Supercharging Web UIs with Druid Databases

Preparing and ingesting Druid databases from Delta Lake tables on Amazon’s S3 cloud – the nuances you need to know. 

On my team at ZipRecruiter we manage the online BI reporting dashboards for thousands of enterprise employers and agencies. Our web UI (Fig. 1) provides these businesses with important information about job seeker engagement with their open positions using comparative graphs, trends and statistics to relate budget and spend to views, clicks and applies. 

In our initial version, data came from MySQL DBs which weren’t very well optimized for the use case. As a result, the dashboards would frequently fail to load or crash, particularly when attempting to pull large chunks of data over long time ranges. 

Fig. 1: Example our web-based employer BI dashboard

After some investigation, we decided to convert these databases to Druid, which completely revolutionized the dashboards’ performance and user experience. Figure 2 shows load times for some of the pages in our dashboard. Although this is the entire HTTP request and not just the database query, it nevertheless reflects how well these pages are working. The red line in the middle denotes the day we switched from MySQL on the left to Druid on the right. Loading became much more stable and consistent, allowing us to handle a wide variety of data and still return a response in a reasonable amount of time. What’s more, once we switched to Druid, the need to cancel page requests and queries running over our time limit has been nearly eliminated (Fig. 3).

In this article I’ll cover the key aspects of Druid relevant to this type of use case and explain the nuances of prepping and ingesting your data into Druid from Delta Lake. 

Fig. 2: Stabilized and consistent load times after switching from MySQL to Druid
Fig. 3: After switching to Druid, page request cancellations became a thing of the past

Druid is optimized for time series aggregations 

Druid is a distributed database optimized for aggregations over time series data. It does this fast enough to be suitable for real-time user-facing workloads, like a web UI dashboard.

‘Time series data’ refers to events or observations happening over successive time instances. A single event, such as a click, apply, or page view can have multiple identifier attributes (like click ID and campaign ID), user specific attributes (like an IP address) and a full-resolution timestamp (date, minute, seconds and so on). As this data accumulates over time, the database gets bigger and bigger. 

‘Aggregations’ refer to a manipulation or combination of raw event data over a certain range into a value that is more useful and insightful. For example, one type of aggregation are ratios like ‘impressions per placement by day’ or ‘job titles per location’. Aggregations also include calculations like sums, averages, or percentages; for example, ‘total applies during a specific week in a campaign’ or ‘the percentage of applies from total views’. In dashboards and queries, these aggregations or ‘rollups’ are very common.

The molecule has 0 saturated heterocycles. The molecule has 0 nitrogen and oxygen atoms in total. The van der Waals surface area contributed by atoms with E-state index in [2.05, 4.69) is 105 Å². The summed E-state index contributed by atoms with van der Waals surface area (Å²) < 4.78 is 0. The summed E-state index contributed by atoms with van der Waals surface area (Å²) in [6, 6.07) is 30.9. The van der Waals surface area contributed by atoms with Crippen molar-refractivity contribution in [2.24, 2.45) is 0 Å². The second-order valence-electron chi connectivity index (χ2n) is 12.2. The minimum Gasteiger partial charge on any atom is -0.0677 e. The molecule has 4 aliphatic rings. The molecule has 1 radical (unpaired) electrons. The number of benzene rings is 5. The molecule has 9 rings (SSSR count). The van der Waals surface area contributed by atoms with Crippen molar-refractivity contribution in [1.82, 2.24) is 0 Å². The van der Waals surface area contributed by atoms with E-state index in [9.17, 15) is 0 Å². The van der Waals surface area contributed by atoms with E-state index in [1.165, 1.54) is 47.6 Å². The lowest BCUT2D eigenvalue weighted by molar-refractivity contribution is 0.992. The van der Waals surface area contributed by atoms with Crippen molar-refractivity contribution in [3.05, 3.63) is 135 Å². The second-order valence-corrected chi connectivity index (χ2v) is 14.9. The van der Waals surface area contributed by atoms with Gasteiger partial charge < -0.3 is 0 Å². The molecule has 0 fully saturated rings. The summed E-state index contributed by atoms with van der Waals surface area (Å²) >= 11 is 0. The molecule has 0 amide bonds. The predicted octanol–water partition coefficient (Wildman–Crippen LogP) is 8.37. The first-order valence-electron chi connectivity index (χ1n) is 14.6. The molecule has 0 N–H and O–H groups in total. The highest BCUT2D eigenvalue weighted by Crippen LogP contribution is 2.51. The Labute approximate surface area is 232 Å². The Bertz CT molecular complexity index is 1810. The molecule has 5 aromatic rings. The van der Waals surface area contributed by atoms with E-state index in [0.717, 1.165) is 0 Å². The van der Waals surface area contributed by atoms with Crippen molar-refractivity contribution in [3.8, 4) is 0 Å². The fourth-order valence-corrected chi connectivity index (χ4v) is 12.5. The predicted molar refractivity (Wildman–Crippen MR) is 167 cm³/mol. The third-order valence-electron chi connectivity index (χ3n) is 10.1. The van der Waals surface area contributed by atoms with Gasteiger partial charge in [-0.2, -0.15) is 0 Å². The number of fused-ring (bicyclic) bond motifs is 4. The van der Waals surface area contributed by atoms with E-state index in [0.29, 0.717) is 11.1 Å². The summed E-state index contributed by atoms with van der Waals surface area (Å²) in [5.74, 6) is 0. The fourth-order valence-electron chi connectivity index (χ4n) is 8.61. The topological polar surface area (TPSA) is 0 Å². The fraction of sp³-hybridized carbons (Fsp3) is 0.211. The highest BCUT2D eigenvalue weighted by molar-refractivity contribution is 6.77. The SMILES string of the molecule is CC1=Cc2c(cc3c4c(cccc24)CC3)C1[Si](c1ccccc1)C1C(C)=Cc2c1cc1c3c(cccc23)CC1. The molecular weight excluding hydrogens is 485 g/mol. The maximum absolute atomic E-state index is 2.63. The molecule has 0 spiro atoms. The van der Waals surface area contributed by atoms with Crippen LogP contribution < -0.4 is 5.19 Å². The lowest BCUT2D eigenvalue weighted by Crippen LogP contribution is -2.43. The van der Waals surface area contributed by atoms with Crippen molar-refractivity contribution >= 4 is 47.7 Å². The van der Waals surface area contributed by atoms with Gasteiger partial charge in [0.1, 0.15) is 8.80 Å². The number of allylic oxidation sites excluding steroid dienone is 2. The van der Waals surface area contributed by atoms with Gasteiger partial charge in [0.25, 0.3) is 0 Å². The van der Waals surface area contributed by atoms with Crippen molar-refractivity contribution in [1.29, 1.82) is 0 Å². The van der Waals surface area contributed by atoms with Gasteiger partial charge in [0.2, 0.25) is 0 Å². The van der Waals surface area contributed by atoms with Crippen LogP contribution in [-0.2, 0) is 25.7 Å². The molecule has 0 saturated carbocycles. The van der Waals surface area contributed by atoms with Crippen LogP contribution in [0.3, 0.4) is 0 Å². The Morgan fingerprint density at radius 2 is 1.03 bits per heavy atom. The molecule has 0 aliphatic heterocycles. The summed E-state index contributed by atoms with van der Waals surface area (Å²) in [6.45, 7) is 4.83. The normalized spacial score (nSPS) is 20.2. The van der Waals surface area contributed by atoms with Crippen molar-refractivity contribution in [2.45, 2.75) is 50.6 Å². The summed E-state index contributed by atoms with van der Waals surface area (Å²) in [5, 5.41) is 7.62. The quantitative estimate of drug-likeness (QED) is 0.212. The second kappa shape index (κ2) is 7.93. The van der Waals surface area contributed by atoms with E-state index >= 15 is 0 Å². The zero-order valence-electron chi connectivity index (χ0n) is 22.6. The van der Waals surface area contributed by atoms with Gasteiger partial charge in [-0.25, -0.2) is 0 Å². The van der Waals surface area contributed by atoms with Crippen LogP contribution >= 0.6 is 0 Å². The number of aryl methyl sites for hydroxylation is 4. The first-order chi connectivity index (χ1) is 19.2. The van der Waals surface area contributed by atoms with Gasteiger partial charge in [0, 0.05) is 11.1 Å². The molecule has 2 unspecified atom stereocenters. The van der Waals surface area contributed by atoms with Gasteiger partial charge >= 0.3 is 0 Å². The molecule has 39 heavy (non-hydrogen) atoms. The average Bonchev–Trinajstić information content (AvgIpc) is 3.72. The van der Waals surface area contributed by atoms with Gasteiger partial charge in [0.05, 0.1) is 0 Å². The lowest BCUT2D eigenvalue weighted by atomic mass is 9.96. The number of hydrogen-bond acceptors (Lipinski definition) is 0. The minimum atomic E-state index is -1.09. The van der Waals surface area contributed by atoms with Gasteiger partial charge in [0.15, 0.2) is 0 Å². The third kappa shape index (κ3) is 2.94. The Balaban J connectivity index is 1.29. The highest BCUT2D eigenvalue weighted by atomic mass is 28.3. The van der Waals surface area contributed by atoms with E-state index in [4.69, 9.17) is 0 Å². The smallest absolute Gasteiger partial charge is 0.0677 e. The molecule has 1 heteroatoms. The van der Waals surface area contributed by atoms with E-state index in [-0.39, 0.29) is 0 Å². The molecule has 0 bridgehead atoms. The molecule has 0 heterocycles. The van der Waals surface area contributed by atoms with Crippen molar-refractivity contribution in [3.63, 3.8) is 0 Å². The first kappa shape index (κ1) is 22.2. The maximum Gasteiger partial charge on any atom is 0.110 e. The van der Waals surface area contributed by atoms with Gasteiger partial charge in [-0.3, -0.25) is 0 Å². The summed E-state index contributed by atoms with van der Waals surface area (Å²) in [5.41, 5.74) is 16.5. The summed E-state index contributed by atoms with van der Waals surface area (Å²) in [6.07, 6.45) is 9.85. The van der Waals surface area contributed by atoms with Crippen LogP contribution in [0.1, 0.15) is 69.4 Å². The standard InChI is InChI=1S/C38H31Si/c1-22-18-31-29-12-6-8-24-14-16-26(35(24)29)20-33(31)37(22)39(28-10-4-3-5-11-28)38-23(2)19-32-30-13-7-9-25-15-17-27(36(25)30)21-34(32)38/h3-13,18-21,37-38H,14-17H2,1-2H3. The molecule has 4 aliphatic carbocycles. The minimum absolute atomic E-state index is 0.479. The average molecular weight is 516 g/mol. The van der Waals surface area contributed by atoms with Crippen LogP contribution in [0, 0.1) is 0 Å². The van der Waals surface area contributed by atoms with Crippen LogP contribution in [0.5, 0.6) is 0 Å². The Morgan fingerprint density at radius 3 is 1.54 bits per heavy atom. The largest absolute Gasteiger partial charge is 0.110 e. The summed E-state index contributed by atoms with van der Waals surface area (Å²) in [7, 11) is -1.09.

While Druid is well suited to storing raw event data and aggregating in real-time, for this project we chose to ingest pre-aggregated data into Druid. We already had a system, built using Scala on Spark, that aggregates and denormalizes revenue data, along with data from other systems, into tables optimized for reporting, and then saves them using Delta. Ingesting these existing tables into Druid means that we can choose which database is best suited to each use-case (Druid for real-time, Delta for batch) while using the same familiar schema. It also overcomes Druid’s biggest limitation: Joins.

Druid can only ingest and store the data that you feed to it. This means it cannot actively collect or combine what it has with other data from other sources (aside from limited lookup operations). What’s more, in favor of efficiency, Druid has limited support for joins at the moment and prefers that all of your data be denormalized and merged prior to ingestion. 

Now that we understand what Druid is best suited for, let’s roll up our sleeves and bring Druid into the world of Delta Lake and S3 cloud storage. 

Pointing Druid to the most recent Parquet file in Delta Lake

Before we can start ingesting our data, we need to understand a little bit about Delta Lake. In this context, think of Delta Lake as a layer of partitioning and metadata on top of Parquet files that are stored in S3 (or other object storage). Although Druid can easily read Parquet files, it is not equipped to read the metadata or manage the partitions that Delta Lake creates. To point Druid to the right data we wish to use requires a basic understanding of Delta table structuring.

Within a particular S3 bucket, and a particular table path, you will find a list of partitions. Within those partitions are the Parquet files (Fig. 4). 


Fig. 4: Finding the path to the most recent parquet file in each partition

The first challenge is that the partition column value is stored in the S3 path itself and not actually stored at all in the Parquet file. When Druid reads a Parquet file, it won’t have access to this column value.